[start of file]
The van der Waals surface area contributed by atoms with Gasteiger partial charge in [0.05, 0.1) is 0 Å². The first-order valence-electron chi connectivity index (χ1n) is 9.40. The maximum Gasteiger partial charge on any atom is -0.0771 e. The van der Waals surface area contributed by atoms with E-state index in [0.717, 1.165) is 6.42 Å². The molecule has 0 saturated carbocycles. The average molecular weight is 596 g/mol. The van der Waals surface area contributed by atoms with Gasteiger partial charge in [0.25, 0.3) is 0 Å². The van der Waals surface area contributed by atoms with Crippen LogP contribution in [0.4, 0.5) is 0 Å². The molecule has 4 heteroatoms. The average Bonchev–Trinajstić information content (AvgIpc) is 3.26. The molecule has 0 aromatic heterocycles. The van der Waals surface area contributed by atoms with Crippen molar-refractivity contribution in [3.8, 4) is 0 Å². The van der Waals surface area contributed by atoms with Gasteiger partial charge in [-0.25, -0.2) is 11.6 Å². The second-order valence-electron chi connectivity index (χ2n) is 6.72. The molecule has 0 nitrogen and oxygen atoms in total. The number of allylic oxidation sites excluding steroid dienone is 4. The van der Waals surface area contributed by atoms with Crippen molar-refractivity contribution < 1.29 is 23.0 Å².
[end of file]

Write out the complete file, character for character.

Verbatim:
The van der Waals surface area contributed by atoms with Gasteiger partial charge in [0.05, 0.1) is 0 Å². The first-order valence-electron chi connectivity index (χ1n) is 9.40. The maximum Gasteiger partial charge on any atom is -0.0771 e. The van der Waals surface area contributed by atoms with E-state index in [0.717, 1.165) is 6.42 Å². The molecule has 0 saturated carbocycles. The average molecular weight is 596 g/mol. The van der Waals surface area contributed by atoms with Gasteiger partial charge in [0.25, 0.3) is 0 Å². The van der Waals surface area contributed by atoms with Crippen LogP contribution in [0.4, 0.5) is 0 Å². The molecule has 4 heteroatoms. The average Bonchev–Trinajstić information content (AvgIpc) is 3.26. The molecule has 0 aromatic heterocycles. The van der Waals surface area contributed by atoms with Crippen molar-refractivity contribution in [3.8, 4) is 0 Å². The van der Waals surface area contributed by atoms with Gasteiger partial charge in [-0.25, -0.2) is 11.6 Å². The second-order valence-electron chi connectivity index (χ2n) is 6.72. The molecule has 0 nitrogen and oxygen atoms in total. The number of allylic oxidation sites excluding steroid dienone is 4. The van der Waals surface area contributed by atoms with Crippen molar-refractivity contribution < 1.29 is 23.0 Å².